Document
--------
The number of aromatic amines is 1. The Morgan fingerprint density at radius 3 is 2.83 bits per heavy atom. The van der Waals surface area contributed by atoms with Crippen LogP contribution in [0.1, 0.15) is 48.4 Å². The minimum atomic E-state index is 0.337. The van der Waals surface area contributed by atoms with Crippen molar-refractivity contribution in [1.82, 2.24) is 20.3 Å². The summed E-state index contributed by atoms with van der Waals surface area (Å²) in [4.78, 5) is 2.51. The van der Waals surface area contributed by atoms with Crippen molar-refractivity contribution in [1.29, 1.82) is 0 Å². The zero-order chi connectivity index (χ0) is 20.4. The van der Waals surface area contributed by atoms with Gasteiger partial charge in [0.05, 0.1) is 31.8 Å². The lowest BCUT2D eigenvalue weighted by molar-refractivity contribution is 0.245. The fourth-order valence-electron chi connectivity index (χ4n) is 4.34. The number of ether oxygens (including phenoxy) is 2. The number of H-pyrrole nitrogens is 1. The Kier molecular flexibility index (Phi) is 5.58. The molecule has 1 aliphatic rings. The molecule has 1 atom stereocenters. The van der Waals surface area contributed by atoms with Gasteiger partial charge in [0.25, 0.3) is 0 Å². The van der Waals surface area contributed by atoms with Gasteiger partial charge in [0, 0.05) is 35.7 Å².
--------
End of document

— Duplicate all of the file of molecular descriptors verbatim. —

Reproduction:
The number of aromatic amines is 1. The Morgan fingerprint density at radius 3 is 2.83 bits per heavy atom. The van der Waals surface area contributed by atoms with Crippen LogP contribution in [0.1, 0.15) is 48.4 Å². The minimum atomic E-state index is 0.337. The van der Waals surface area contributed by atoms with Crippen molar-refractivity contribution in [1.82, 2.24) is 20.3 Å². The summed E-state index contributed by atoms with van der Waals surface area (Å²) in [4.78, 5) is 2.51. The van der Waals surface area contributed by atoms with Crippen molar-refractivity contribution in [1.29, 1.82) is 0 Å². The zero-order chi connectivity index (χ0) is 20.4. The van der Waals surface area contributed by atoms with Gasteiger partial charge in [0.05, 0.1) is 31.8 Å². The lowest BCUT2D eigenvalue weighted by molar-refractivity contribution is 0.245. The fourth-order valence-electron chi connectivity index (χ4n) is 4.34. The number of ether oxygens (including phenoxy) is 2. The number of H-pyrrole nitrogens is 1. The Kier molecular flexibility index (Phi) is 5.58. The molecule has 1 aliphatic rings. The molecule has 1 atom stereocenters. The van der Waals surface area contributed by atoms with Gasteiger partial charge in [0.25, 0.3) is 0 Å². The van der Waals surface area contributed by atoms with Gasteiger partial charge in [0, 0.05) is 35.7 Å².